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Who are the U.S. citizens being held in Iran?

European and Iranian diplomats in Vienna during a meeting of the joint commission on negotiations to revive the Iran nuclear deal on Dec. 9. (E.U. delegation in Vienna/AFP/Getty Images)
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Negotiations to revive the nuclear deal with Iran are “in the final stretch,” the United States said this week. The Biden administration has urged Tehran to roll back its recent nuclear advances and make “tough political decisions” that would allow both countries to return to the 2015 pact.

But even as the two sides potentially prepare to thrash out everything from U.S. sanctions to Iran’s uranium enrichment, at least one key issue has been left off the nuclear negotiating table: the fate of four U.S. citizens being held in Iran.

The United States insists that talks to secure the release of the four Americans are being pursued independently from the nuclear negotiations.

“We are negotiating on the release of the detainees separately from the JCPOA,” or Joint Comprehensive Plan of Action, a senior State Department official said in a briefing with reporters Monday.

“But as we’ve said, it is very hard for us to imagine a return to the JCPOA while four innocent Americans are behind bars or are detained in Iran,” said the official, who spoke on the condition of anonymity under rules set by the State Department.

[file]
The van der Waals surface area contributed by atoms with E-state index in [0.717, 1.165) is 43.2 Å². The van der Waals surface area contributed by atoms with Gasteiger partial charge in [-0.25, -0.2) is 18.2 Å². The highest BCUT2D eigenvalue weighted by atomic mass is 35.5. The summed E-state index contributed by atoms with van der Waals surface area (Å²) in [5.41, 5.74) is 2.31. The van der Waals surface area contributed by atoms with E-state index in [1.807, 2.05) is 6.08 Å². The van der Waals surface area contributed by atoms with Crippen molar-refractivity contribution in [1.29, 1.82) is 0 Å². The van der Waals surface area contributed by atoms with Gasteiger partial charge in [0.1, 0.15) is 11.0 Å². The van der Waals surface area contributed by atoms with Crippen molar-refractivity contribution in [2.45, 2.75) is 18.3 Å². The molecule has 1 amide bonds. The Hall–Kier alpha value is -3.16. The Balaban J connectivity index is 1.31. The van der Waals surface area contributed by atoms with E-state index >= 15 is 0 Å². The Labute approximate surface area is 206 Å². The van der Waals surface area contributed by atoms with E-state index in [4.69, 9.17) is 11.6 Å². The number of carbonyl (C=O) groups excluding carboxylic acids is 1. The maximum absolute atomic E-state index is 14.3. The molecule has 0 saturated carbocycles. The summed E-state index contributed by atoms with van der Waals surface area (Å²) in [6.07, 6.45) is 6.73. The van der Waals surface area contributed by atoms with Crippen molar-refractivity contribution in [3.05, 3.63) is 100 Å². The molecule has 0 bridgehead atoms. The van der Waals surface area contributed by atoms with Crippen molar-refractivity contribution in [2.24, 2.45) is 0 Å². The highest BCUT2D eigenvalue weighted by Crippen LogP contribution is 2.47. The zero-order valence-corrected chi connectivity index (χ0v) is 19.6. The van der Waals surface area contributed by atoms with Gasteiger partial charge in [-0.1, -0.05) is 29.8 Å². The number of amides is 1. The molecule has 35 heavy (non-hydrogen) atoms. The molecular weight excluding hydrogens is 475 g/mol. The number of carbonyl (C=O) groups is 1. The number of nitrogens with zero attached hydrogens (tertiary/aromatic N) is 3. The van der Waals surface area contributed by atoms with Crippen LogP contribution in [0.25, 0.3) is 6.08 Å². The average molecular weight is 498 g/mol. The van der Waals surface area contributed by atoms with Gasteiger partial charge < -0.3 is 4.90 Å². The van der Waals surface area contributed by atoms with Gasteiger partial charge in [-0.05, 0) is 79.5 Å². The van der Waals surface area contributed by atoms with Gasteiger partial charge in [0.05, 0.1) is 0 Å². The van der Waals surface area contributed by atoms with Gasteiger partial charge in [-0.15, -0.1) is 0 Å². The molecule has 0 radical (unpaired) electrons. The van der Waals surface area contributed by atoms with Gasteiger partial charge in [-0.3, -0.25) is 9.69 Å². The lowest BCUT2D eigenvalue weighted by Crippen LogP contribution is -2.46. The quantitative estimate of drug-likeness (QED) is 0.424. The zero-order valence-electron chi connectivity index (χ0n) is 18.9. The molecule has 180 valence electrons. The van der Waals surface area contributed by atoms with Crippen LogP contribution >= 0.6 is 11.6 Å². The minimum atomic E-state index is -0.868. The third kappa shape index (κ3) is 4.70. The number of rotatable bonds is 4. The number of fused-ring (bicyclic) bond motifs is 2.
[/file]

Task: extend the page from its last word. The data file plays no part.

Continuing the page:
Here are the four U.S. citizens who are in prison in Iran or barred from leaving the country.

Siamak Namazi

Siamak Namazi, 50, is an Iranian American businessman who was living in Dubai when he was arrested while visiting relatives in Iran in 2015. An Iranian court sentenced Namazi to 10 years in prison on charges of collaborating with a hostile foreign government.

The United Nations ruled that Namazi was not granted a fair trial. He is being held in Iran’s notorious Evin Prison, where family members say his health has deteriorated after spending time in solitary confinement.

Namazi was born in Iran to a prominent family that left their home country for the United States soon after the Islamic Revolution in 1979. Namazi became a U.S. citizen in 1993 and, after graduating from Tufts University, returned to Iran for compulsory military service. He also later served as a public policy scholar at the Woodrow Wilson International Center for Scholars. Namazi was employed as the head of strategic planning at Crescent Petroleum, an upstream oil and gas company operating in the Middle East, at the time of his arrest.

Baquer Namazi

Baquer Namazi, 85, is the father of Siamak Namazi and also a dual Iranian American citizen. He was arrested by Iranian authorities when he traveled there in early 2016 to visit his son in prison. A Tehran court sentenced Baquer to 10 years in prison on the same day as Siamak and for the same alleged crime of collaborating with a hostile foreign government.

Baquer Namazi, who suffers from a heart condition and other health issues, was released on temporary medical furlough in 2018. Iran’s judiciary later commuted his sentence in 2020 but has refused to renew his passport or allow him to leave Iran. In October, he underwent surgery in Tehran to clear what his U.S.-based lawyer said was a “life-threatening blockage in the arteries to his brain.”